Variations in the MICA gene are also associated with susceptibility to psoriasis 1 and psoriatic arthritis and MICA-specific antibodies or its shedding are involved in the monoclonal gammopathy of undetermined significance´s (MGUS) progression to multiple myeloma.[7]

See also[edit]

References[edit]

  1. ^ a b c ENSG00000235233, ENSG00000204520, ENSG00000183214, ENSG00000233051 GRCh38: Ensembl release 89: ENSG00000231225, ENSG00000235233, ENSG00000204520, ENSG00000183214, ENSG00000233051 - Ensembl, May 2017
  2. ^ "Human PubMed Reference:".
  3. ^ Bahram S, Bresnahan M, Geraghty DE, Spies T (July 1994). "A second lineage of mammalian major histocompatibility complex class I genes". Proceedings of the National Academy of Sciences of the United States of America. 91 (14): 6259–63. doi:10.1073/pnas.91.14.6259. PMC 44180. PMID 8022771.
  4. ^ a b Groh V, Bahram S, Bauer S, Herman A, Beauchamp M, Spies T (October 1996). "Cell stress-regulated human major histocompatibility complex class I gene expressed in gastrointestinal epithelium". Proceedings of the National Academy of Sciences of the United States of America. 93 (22): 12445–50. doi:10.1073/pnas.93.22.12445. PMC 38011. PMID 8901601.
  5. ^ a b Bauer S, Groh V, Wu J, Steinle A, Phillips JH, Lanier LL, Spies T (July 1999). "Activation of NK cells and T cells by NKG2D, a receptor for stress-inducible MICA". Science. 285 (5428): 727–9. doi:10.1126/science.285.5428.727. PMID 10426993.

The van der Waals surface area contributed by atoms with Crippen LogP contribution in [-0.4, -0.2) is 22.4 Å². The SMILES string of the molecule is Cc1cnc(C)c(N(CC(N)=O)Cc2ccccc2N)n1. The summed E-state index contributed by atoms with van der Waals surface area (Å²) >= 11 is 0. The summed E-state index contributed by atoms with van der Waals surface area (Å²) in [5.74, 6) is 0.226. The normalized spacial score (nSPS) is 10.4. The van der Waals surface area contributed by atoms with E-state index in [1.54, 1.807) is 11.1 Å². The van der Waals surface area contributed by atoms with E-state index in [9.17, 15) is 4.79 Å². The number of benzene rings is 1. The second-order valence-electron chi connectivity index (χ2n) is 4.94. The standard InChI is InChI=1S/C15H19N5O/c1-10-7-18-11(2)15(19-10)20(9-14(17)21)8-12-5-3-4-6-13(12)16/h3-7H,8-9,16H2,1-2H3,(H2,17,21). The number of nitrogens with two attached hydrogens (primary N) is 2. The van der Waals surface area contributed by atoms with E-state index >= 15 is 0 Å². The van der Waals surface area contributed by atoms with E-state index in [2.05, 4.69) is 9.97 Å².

6. ^ Zou Y, Stastny P (December 2002). "Alternatively spliced forms of MICA and MICB lacking exon 3 in a human cell line and evidence of presence of similar RNA in human peripheral blood mononuclear cells". Immunogenetics. 54 (9): 671–4. doi:10.1016/s0198-8859(02)00518-9. PMID 12466900.
  7. ^ a b c d Universal protein resource accession number Q29983 for "MICA - MHC class I polypeptide-related sequence A precursor - Homo sapiens (Human) - MICA gene & protein" at UniProt.
  8. ^ Mistry AR, O'Callaghan CA (August 2007). "Regulation of ligands for the activating receptor NKG2D". Immunology. 121 (4): 439–47. doi:10.1111/j.1365-2567.2007.02652.x. PMC 2265965. PMID 17614877.
  9. ^ Trinh, Thu Le; Kandell, Wendy M.; Donatelli, Sarah S.; Tu, Nhan; Tejera, Melba M.; Gilvary, Danielle L.; Eksioglu, Erika A.; Burnette, Alexis; Adams, William A. (2019-01-17). "Immune evasion by TGFβ-induced miR-183 repression of MICA/B expression in human lung tumor cells". OncoImmunology: 1–11. doi:10.1080/2162402x.2018.1557372. ISSN 2162-402X.
  10. ^ Ghadially H, Brown L, Lloyd C, Lewis L, Lewis A, Dillon J, Sainson R, Jovanovic J, Tigue NJ, Bannister D, Bamber L, Valge-Archer V, Wilkinson RW (April 2017). "MHC class I chain-related protein A and B (MICA and MICB) are predominantly expressed intracellularly in tumour and normal tissue". British Journal of Cancer. 116 (9): 1208–1217. doi:10.1038/bjc.2017.79. PMC 5418453. PMID 28334733.
  11. ^ Ferrari de Andrade L, Tay RE, Pan D, Luoma AM, Ito Y, Badrinath S, Tsoucas D, Franz B, May KF, Harvey CJ, Kobold S, Pyrdol JW, Yoon C, Yuan GC, Hodi FS, Dranoff G, Wucherpfennig KW (March 2018). "Antibody-mediated inhibition of MICA and MICB shedding promotes NK cell-driven tumor immunity". Science. 359 (6383): 1537–1542. doi:10.1126/science.aao0505. PMID 29599246.
  12. ^ Li JJ, Pan K, Gu MF, Chen MS, Zhao JJ, Wang H, Liang XT, Sun JC, Xia JC (March 2013). "Prognostic value of soluble MICA levels in the serum of patients with advanced hepatocellular carcinoma". Chinese Journal of Cancer. 32 (3): 141–8. doi:10.5732/cjc.012.10025. PMC 3845598. PMID 22704489.

Further reading[edit]